Members of the Chicago City Council are in the early stages of drafting new ward boundaries, but so too are community members hoping to supplant a map drawn by alderpeople.
Ald. Roberto Maldonado, who represents the 26th Ward, said the Latino Caucus, of which he’s a member, has begun preliminary discussions on its goals; he said the Black Caucus is doing the same, as are white members of the council.
“Definitely discussions have started,” he said. “I’m going to be looking out first and foremost for the interest of the Latino community at large in the city of Chicago so that we can really and truly get a fair, a fair map, not like we did 10 years ago. We were shortchanged 10 years ago by the previous mayor at the time, Mayor (Rahm) Emanuel. We will not allow that to happen again.”
But he said it’s too early to begin drawing a map, given that census data isn’t expected until mid-August. He predicted the actual drawing of a new map will begin in September, once there’s fresh population data to consider and after the City Council has a “map room” available – a private room with a computer or computers equipped with specialized map-making software.
Maldonado said he’s committed to engaging with his constituents about their priorities for a new map, and that the council will hold public hearings (as is required by law) later in the process.
The recently formed Chicago Advisory Redistricting Commission — which is completely separate from the City Council — began holding its own public hearings last week.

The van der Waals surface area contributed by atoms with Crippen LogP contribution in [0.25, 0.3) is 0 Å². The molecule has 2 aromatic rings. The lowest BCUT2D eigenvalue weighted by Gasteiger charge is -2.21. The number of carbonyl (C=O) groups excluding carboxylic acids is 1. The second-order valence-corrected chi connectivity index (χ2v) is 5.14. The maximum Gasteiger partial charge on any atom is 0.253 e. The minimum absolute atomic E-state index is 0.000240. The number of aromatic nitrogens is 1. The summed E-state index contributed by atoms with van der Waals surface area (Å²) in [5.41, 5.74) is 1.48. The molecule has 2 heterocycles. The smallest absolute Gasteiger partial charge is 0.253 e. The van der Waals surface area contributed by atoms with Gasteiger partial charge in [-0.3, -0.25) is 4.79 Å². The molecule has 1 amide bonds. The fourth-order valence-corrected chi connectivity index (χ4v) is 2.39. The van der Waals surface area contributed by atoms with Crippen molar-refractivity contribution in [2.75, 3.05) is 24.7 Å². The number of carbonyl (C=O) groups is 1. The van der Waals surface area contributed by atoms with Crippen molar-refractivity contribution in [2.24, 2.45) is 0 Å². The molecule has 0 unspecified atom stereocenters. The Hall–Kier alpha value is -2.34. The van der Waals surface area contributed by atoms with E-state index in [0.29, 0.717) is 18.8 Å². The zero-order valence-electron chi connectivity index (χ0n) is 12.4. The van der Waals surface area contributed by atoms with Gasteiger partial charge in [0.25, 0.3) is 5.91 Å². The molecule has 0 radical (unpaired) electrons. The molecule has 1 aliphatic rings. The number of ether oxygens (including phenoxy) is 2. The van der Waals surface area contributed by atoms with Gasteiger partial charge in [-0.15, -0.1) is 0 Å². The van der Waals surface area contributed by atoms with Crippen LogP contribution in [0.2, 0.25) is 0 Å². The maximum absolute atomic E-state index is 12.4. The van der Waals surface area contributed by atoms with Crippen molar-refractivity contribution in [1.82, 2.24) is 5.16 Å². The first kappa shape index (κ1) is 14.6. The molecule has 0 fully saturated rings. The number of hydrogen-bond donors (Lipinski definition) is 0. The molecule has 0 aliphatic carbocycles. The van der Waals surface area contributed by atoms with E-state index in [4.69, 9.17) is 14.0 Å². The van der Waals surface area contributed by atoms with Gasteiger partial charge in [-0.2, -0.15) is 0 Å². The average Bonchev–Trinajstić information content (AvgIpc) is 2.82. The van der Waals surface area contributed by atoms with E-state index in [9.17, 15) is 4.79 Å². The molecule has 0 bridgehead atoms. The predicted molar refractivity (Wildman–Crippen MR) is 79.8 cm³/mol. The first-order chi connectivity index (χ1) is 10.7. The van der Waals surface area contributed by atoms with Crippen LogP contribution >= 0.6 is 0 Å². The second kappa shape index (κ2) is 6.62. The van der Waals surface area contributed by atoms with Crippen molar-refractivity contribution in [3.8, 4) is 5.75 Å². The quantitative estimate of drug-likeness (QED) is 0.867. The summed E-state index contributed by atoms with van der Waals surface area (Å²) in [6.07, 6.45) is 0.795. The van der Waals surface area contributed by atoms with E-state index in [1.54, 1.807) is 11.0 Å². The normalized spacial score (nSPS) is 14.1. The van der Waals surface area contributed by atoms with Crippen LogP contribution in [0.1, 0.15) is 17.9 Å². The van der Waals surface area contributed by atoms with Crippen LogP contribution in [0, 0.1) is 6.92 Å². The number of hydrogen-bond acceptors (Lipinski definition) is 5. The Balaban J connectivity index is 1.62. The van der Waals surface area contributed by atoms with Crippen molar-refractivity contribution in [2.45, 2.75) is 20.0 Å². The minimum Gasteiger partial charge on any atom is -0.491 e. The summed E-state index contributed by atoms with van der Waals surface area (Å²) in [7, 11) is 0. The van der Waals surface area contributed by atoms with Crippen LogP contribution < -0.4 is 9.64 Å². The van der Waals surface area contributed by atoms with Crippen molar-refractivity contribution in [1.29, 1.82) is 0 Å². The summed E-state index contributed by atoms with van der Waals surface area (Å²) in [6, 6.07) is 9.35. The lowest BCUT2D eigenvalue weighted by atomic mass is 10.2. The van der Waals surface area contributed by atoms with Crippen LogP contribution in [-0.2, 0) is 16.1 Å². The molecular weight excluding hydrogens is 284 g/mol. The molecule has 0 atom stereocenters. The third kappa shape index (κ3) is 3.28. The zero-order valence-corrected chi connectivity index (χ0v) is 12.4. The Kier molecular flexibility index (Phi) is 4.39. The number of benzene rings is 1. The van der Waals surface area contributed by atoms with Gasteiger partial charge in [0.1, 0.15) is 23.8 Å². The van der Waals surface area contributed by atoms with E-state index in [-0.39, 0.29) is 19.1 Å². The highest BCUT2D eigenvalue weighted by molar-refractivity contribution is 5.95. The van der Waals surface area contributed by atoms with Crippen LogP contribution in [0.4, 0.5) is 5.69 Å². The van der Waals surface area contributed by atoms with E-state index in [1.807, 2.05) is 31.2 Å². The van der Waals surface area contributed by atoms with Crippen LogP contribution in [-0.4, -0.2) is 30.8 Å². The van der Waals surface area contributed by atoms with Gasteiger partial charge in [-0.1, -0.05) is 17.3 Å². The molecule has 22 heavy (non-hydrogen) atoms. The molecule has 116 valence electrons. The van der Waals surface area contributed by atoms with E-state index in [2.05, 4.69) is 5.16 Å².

The commission, which was largely galvanized by the nonpartisan group CHANGE Illinois, received more than 400 applications in the spring, and ultimately chose 13 commissioners.
CHANGE Illinois’ Chicago Project Manager Chaundra Van Dyk said the commissioners were chosen to reflect Chicago’s age, geographic and racial diversity.
Their charge: to draw a map that’s “by the people and for the people,” as Van Dyk described it, based on census data combined with community input.
“It’s typically done in a back room, closed process where residents don’t really have a voice in the process in how their communities are drawn,” Van Dyk said. “The decisions are made and then they’re made public and people just have to live with the decisions that have been made in their communities. We believe this should be an independent process where residents have some power, some voice.”
She said the goal is to have a draft map completed by fall so the public can give feedback.
The hope is that at least the minimum of 10 alderpeople will back the “people-powered” map.
Leaving it to non-politicians to draw ward boundaries is seen as a way to prevent alderpeople from designing wards with an eye toward winning future elections.
But Maldonado said Chicago should stick to the law, which gives map-making power to alderpeople elected to represent their constituents’ best interests.
“I don’t believe in independent commissions, because independent commissions by definition should be independent,” Maldonald said. “They won’t be independent. Those members will be appointed by somebody, they will respond to somebody, and I’m not naive enough that they would really be people dropped from heaven into this so-called independent commission, that nobody knows who they are, and they will come up with the perfect, ideal configuration of 50 wards.”
Maldonado said he expects the requisite 41 City Council members to reach a compromise on their own map before a Dec. 1 deadline.
Follow Amanda Vinicky on Twitter: @AmandaVinicky